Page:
Mouspeak: basic wrist mountable haptic control for a speech-enabled wearable communicator
Ivan Chardin, Chris Schmandt

The growing use of speech at the interface of mobile communication devices and the starting transition from portable solutions to wearable ones will eventually render both the touch-tone keypad and the handset obsolete. However, controlling a device by speech is not always optimal. It is often socially unacceptable to speak to a communication device (for instance, in a meeting, in a public space, or at an office). Besides, the quality of speech recognition drastically varies depending on the level of ambient noise and acoustic characteristics of the environment. To improve the performance of the speech recognizer, most devices featuring speech control require user-driven activation and deactivation of speech input by touch. Unlike personal computers that use sophisticated general touch controls for this purpose, mobile communicators employ a push-to-talk button. As a rule, it is detached from the device.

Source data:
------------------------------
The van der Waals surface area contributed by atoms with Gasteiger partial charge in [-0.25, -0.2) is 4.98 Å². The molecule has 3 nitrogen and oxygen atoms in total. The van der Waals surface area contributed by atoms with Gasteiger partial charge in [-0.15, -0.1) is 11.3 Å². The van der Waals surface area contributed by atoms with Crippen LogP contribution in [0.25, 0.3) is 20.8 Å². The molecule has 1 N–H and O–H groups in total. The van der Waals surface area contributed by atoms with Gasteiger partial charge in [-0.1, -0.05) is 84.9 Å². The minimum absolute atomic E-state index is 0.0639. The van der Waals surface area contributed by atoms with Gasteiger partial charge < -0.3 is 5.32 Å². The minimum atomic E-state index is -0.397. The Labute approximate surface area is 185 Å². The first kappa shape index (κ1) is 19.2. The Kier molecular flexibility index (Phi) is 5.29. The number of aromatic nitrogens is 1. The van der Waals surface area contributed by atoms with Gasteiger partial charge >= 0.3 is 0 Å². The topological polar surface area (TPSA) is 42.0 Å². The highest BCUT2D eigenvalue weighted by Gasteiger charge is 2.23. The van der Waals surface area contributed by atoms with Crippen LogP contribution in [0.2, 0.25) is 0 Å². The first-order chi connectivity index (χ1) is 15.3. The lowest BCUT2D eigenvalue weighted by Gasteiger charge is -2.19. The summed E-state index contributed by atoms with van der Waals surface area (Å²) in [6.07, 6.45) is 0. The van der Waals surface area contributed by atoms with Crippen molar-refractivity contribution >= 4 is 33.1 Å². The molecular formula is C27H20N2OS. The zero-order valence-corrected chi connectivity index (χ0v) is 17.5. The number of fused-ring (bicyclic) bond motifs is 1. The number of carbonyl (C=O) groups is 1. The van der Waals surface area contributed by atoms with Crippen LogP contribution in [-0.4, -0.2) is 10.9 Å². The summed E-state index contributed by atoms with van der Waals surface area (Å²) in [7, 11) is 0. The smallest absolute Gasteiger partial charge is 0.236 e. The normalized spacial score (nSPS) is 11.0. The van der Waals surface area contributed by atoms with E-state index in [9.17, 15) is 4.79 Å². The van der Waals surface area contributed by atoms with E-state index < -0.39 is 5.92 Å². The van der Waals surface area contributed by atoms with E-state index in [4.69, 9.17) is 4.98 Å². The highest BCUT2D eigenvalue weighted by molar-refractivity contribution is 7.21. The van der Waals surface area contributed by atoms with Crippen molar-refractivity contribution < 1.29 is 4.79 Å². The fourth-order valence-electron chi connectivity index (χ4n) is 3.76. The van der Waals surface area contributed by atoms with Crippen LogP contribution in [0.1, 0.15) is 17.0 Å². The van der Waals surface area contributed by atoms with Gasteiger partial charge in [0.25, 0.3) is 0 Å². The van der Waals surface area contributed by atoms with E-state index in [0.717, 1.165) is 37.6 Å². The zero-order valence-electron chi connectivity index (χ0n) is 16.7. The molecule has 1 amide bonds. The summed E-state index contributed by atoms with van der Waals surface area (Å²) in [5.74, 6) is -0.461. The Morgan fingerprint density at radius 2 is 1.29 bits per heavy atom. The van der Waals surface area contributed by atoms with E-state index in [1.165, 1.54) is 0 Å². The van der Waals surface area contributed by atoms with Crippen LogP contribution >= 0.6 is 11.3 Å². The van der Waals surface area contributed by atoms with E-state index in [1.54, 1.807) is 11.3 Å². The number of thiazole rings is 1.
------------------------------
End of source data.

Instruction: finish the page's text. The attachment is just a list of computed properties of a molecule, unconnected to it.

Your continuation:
The project presents an exploration of the space between a push-to-talk button and a full-blown wearable keyboard. A computer mouse was remodeled into a wrist mountable control for a communication device running the client software of Impromptu, an IP-based audio platform for mobile communication and networked audio applications being developed at the Speech Interface Group. Three buttons and a wheel can be used in combination with speech commands or fully substitute for them.

We argue that a device of the type combining low cognitive affordances with an expressive power adequate for many applications can be as useful in the world of mobile communications as the mouse has proven to be in the world of personal computers. A wearable solution comprising a communicator, a headset, and a mouspeak is particularly advantageous in truly mobile contexts where neither general touch input nor video output is possible, since the user needs to dedicate a lot of cognitive resources to the process of world navigation. It also expands the range of situations where it is socially acceptable for the user to interact with the mobile device.

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